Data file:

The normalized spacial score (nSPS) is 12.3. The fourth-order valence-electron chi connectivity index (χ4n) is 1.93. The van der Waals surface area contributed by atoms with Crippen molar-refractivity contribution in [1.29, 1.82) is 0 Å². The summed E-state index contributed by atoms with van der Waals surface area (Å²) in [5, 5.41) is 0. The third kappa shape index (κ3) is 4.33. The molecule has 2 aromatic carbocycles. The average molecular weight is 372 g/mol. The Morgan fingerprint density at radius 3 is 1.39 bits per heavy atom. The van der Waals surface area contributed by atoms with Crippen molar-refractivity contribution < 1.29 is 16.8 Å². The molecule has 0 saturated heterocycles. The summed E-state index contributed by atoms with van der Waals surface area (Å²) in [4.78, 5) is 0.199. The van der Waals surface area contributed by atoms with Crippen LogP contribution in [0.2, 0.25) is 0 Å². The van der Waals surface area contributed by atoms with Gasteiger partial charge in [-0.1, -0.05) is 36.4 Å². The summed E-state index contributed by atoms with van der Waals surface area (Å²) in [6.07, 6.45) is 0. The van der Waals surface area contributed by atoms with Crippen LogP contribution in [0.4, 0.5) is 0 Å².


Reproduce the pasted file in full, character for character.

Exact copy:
The normalized spacial score (nSPS) is 12.3. The fourth-order valence-electron chi connectivity index (χ4n) is 1.93. The van der Waals surface area contributed by atoms with Crippen molar-refractivity contribution in [1.29, 1.82) is 0 Å². The summed E-state index contributed by atoms with van der Waals surface area (Å²) in [5, 5.41) is 0. The third kappa shape index (κ3) is 4.33. The molecule has 2 aromatic carbocycles. The average molecular weight is 372 g/mol. The Morgan fingerprint density at radius 3 is 1.39 bits per heavy atom. The van der Waals surface area contributed by atoms with Crippen molar-refractivity contribution < 1.29 is 16.8 Å². The molecule has 0 saturated heterocycles. The summed E-state index contributed by atoms with van der Waals surface area (Å²) in [4.78, 5) is 0.199. The van der Waals surface area contributed by atoms with Crippen LogP contribution in [0.2, 0.25) is 0 Å². The van der Waals surface area contributed by atoms with Gasteiger partial charge in [-0.1, -0.05) is 36.4 Å². The summed E-state index contributed by atoms with van der Waals surface area (Å²) in [6.07, 6.45) is 0. The van der Waals surface area contributed by atoms with Crippen LogP contribution in [0.4, 0.5) is 0 Å².